Leyens defends his skirting board for work on downtown building he owns|[09/12/07]

Published 12:00 am Wednesday, September 12, 2007

Mayor Laurence Leyens said he did nothing wrong by seeking approval outside public sessions from the Board of Architectural Review for an awning he added to a downtown building he owns.

Leyens approached the board before its regular meeting was called to order Tuesday, and before TV 23 cameras were recording, to talk about the metal awning added several weeks ago to the front of his building at 1619 Walnut St., in the Downtown Historic District.

The Board of Architectural Review, with members appointed by the mayor and aldermen, reviews applications for exterior alterations made to buildings in the city’s historic districts. It has advisory powers only.

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Improvements to the mayor’s building were discussed “informally” with the board after its Aug. 28 meeting adjourned, said Leyens, who said he obtained a permit and paid a fee before the work was done.

“I’m not avoiding the process,” he said in an interview Tuesday. “The purpose of that board is to ensure that development is being held to standards. Maybe I was a little too casual.” Tuesday, Leyens asked members not to call their meeting to order until after he had discussed with them changes to his building.

The mayor said he conducted business before and after the board went into session to limit public attention to what he said was his own private business.

“I asked them to turn the cameras off, one because of how I’m dressed, and two because whatever I do in my business, I get beat up politically,” he said.

Leyens showed the board pictures Tuesday of the awning that was added to the front of his building after Aug. 28.

“He was asking our opinion about the changes,” board member Troy Weeks said. “It would not be accurate to say we voted on anything.”

TV 23, the government access channel that shows public meetings in Vicksburg on cable TV, remained offline until the meeting was called to order.

“There is a standing policy that people do not have to be on TV,” Leyens said. “But if there’s a formal session and I say I do not want to be on TV, that would be a story.”

He said he was trying to avoid the connotation of politics or favoritism. “I’m kind of tired of the public knowing all my personal business,” he said. He intends to use the building across from Central Fire Station as a private workshop, he added.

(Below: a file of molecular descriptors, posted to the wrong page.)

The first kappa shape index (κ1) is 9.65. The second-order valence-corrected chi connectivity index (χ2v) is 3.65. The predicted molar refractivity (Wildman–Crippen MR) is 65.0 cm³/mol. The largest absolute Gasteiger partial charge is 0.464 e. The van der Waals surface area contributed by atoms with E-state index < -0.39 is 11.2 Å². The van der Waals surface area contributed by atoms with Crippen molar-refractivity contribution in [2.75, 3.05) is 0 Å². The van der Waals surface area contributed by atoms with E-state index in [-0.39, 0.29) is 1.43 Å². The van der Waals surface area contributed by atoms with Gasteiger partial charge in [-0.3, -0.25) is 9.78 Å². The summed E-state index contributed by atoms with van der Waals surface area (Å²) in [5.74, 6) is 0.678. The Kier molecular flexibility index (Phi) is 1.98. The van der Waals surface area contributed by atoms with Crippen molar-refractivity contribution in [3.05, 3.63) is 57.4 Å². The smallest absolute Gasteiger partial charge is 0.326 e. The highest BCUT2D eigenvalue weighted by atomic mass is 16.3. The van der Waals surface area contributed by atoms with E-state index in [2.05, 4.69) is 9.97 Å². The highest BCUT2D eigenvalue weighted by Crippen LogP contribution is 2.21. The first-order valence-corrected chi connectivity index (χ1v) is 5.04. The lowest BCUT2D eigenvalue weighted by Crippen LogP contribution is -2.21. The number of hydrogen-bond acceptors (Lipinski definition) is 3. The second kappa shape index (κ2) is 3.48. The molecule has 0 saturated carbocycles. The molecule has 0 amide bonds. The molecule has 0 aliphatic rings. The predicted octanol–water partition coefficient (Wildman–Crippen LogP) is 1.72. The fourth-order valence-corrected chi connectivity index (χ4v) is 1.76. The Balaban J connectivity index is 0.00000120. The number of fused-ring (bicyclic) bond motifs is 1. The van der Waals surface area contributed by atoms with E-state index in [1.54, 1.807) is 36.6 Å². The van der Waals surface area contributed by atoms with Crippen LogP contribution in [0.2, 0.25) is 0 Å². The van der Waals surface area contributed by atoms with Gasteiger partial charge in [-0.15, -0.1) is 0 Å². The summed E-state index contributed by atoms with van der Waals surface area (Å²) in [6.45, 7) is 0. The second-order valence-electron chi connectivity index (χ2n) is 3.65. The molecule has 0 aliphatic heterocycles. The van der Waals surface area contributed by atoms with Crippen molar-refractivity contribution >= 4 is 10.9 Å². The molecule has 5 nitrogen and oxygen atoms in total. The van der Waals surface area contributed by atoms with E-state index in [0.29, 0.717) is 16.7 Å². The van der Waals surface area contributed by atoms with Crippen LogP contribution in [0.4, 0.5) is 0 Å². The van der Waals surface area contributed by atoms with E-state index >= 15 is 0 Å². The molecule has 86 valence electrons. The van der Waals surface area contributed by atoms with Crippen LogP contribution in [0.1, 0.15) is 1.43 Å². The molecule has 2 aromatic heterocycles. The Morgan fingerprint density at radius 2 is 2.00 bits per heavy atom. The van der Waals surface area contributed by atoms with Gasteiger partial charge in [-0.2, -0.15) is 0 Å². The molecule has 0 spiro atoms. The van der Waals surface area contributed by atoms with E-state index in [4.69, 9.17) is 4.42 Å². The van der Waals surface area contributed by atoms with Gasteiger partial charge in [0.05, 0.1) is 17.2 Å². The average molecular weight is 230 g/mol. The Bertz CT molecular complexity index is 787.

“We made no decision,” said board member Dorwin Shields.

“I took a risk and went ahead and built it,” Leyens said.

Leyens added that he didn’t need formal approval from the board, having attained approval through the board’s liaison to the city, Paula Wright of the Community Planning Department.

“I didn’t have to be there,” he said. “I submitted my $11 application and Paula Wright approved it administratively.

“I went to go see them today because I think the process is important,” Leyens said. “That board has no authority. I could dismiss that board tomorrow and it’s gone.”

The board reviews applications for Certificates of Appropriateness for “all exterior features of new construction” to buildings in historic districts and landmark sites “when subject to public view,” under Article 813 of Vicksburg’s zoning ordinance.

Wright does routinely approve some applications for change without board review, Weeks said, but added that it would be unusual for her to sign off on an exterior improvement like an awning. “That would be way too involved,” he said.

Wright generally approves routine repair or maintenance projects and painting. Wright said today that she did not give Leyens a Certificate of Appropriateness for improvements to 1619 Walnut St.

“It would have needed to go to the Board of Architectural Review,” she said. “That is not something I would approve in-house.”

Weeks said he could not remember the board ever giving retroactive approval to a project. If an alteration does not meet standards, an owner can be ordered to remove it.

None of the board members voiced an objection to the improvement Tuesday. Weeks gave aesthetic advice on the awning’s valance.

Shields called the meeting to order after Leyens left, with the board considering one application regarding a lighted sign for AmSouth Bank.

The meeting adjourned at 4:23 p.m., but board members continued to discuss the mayor’s project. Several were confused as to whether they had officially decided anything regarding the improvement.

“He came in and showed us what he did. It’s done,” said Shields. “How can we vote on it?”